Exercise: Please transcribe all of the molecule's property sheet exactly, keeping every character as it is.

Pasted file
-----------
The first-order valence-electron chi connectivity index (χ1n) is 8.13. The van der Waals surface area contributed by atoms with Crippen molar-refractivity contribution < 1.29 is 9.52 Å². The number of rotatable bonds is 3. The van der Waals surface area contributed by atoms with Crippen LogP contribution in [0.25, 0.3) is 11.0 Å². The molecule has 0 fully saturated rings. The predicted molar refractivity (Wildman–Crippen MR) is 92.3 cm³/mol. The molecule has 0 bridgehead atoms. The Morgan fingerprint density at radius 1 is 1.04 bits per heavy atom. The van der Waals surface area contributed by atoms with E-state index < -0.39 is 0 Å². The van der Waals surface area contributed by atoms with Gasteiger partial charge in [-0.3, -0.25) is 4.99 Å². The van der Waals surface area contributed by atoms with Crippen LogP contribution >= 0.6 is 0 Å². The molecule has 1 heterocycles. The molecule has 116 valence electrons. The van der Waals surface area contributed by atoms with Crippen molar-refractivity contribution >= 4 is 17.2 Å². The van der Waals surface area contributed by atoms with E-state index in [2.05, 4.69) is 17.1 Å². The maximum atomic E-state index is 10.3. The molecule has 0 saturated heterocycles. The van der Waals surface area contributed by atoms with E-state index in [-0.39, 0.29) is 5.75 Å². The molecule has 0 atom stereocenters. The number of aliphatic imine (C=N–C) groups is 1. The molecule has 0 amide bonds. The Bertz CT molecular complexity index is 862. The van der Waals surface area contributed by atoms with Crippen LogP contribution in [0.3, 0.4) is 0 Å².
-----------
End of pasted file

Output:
The first-order valence-electron chi connectivity index (χ1n) is 8.13. The van der Waals surface area contributed by atoms with Crippen molar-refractivity contribution < 1.29 is 9.52 Å². The number of rotatable bonds is 3. The van der Waals surface area contributed by atoms with Crippen LogP contribution in [0.25, 0.3) is 11.0 Å². The molecule has 0 fully saturated rings. The predicted molar refractivity (Wildman–Crippen MR) is 92.3 cm³/mol. The molecule has 0 bridgehead atoms. The Morgan fingerprint density at radius 1 is 1.04 bits per heavy atom. The van der Waals surface area contributed by atoms with E-state index < -0.39 is 0 Å². The van der Waals surface area contributed by atoms with Gasteiger partial charge in [-0.3, -0.25) is 4.99 Å². The van der Waals surface area contributed by atoms with Crippen LogP contribution >= 0.6 is 0 Å². The molecule has 1 heterocycles. The molecule has 116 valence electrons. The van der Waals surface area contributed by atoms with Crippen molar-refractivity contribution >= 4 is 17.2 Å². The van der Waals surface area contributed by atoms with E-state index in [2.05, 4.69) is 17.1 Å². The maximum atomic E-state index is 10.3. The molecule has 0 saturated heterocycles. The van der Waals surface area contributed by atoms with E-state index in [-0.39, 0.29) is 5.75 Å². The molecule has 0 atom stereocenters. The number of aliphatic imine (C=N–C) groups is 1. The molecule has 0 amide bonds. The Bertz CT molecular complexity index is 862. The van der Waals surface area contributed by atoms with Crippen LogP contribution in [0.3, 0.4) is 0 Å².